Justin Carrico recently received his Post Baccalaureate degree in music from the University of Mary Washington. He plans to begin graduate studies for composition in the fall of 2016. The late romantic composers as well as modern electronic musicians influence Justin’s compositions. Fortune is a word with a somewhat ambiguous meaning. Semantically it can mean good, bad, wealth or merely the future. The title, much like the piece, can be interpreted differently depending on context. This work was originally composed for concert band, and its realization as a nontraditional ensemble is a testament to Fortune’s malleability.

Becky Brown is a 2015 Music and Computer Science graduate of the University of Mary Washington, studying electro-acoustic composition with Mark Snyder, and harp performance with Grace Bauson. She has been a performer of Dr. Snyder’s music at festivals including SCI National and Regional Conferences, Ball State New Music Festival, Third Practice and Electronic Music Midwest, as well as in his guest artist appearances at numerous universities. Her own works have been performed at Root Signals, the Electroacoustic Barn Dance, and West Fork New Music Festival. In addition, Brown has engineered or assisted on recordings in a wide range of genres, and composed music for theatre and dance. She is the tech director of the Electroacoustic Barn Dance at UMW. Artemisia dracunculus is my favorite spice; it adds an un-sugared sweetness to savory foods that I have come to depend on. Specifically, a combination of mushrooms/balsamic vinegar/garlic/tarragon is more ubiquitous in my diet than almost anything else I can cook in a pan. I have come to accept this as a natural extension of my tendency to over-listen to songs I like, making Tarragon a piece about mashing the repeat button of food. Hold StillA multimedia self-portrait, 2015. Pencil, copper, and Arduino on paper, poetry and video in Max/MSP/Jitter. Drawings anchor my memories far better than photographs; poetry tells my stories better than prose. This piece is more true to me than I am to myself.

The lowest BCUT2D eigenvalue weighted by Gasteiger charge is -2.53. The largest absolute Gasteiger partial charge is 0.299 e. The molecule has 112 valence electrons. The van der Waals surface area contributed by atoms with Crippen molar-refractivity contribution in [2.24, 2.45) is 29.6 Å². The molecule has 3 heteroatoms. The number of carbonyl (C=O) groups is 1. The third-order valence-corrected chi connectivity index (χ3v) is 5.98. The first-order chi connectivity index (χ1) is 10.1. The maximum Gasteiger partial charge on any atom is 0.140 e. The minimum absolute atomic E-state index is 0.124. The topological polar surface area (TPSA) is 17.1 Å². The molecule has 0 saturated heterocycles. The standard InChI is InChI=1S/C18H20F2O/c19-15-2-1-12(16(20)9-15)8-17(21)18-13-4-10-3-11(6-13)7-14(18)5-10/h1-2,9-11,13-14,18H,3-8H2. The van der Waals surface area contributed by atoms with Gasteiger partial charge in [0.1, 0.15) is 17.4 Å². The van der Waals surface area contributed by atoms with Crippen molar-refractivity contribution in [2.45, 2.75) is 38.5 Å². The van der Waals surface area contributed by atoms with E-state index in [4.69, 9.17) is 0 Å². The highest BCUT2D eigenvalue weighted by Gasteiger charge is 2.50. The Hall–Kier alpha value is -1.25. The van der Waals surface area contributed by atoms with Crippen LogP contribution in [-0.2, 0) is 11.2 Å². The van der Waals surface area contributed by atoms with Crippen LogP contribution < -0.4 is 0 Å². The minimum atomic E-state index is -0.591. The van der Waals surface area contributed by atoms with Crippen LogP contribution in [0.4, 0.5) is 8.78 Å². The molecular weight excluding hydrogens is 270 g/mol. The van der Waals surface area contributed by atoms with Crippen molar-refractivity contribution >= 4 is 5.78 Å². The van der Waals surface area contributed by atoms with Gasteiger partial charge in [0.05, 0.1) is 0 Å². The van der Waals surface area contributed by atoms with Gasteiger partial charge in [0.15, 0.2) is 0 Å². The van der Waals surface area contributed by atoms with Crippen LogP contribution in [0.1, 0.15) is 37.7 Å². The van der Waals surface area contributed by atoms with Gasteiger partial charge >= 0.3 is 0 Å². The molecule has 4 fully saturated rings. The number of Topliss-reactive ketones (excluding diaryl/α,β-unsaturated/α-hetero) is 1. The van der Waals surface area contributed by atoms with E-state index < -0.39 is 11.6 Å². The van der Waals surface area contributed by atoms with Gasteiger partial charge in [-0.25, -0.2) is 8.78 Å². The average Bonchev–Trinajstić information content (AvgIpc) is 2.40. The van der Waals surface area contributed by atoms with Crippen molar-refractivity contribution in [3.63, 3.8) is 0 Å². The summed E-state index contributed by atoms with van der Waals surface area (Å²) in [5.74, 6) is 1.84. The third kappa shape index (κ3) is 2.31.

Stephen Hennessey earned his B.A. in Music from the University of Mary Washington in 2014 where he studied composition with Mark Snyder. He resides in Central Virginia, pursuing an oneiric aesthetic that confuses the boundary of human and computer/raw audio and synthesis, while serving The Electroacoustic Barn Dance as Programming Director since 2014. Sorrows Weep Not is an abstract song: a sentimental statement for severe want of words. Its binary form is modeled after the track “Vowels” off the 2003 EP “A Quick Fix of Melancholy” by Norwegian avant-garde group Ulver. All electronic sounds are produced through the live performance, and are realized within Ableton Live/Max4Live using both native and community-produced patches. Ausgang is a sentimental  work  structured  around  the  development  of  a  simple  melody through  episodic  processing.  Source  material  for  the  electronic component  is  generated  entirely through the live performance, and is realized within Ableton Live, using both standard devices and community-produced Max4Live patches.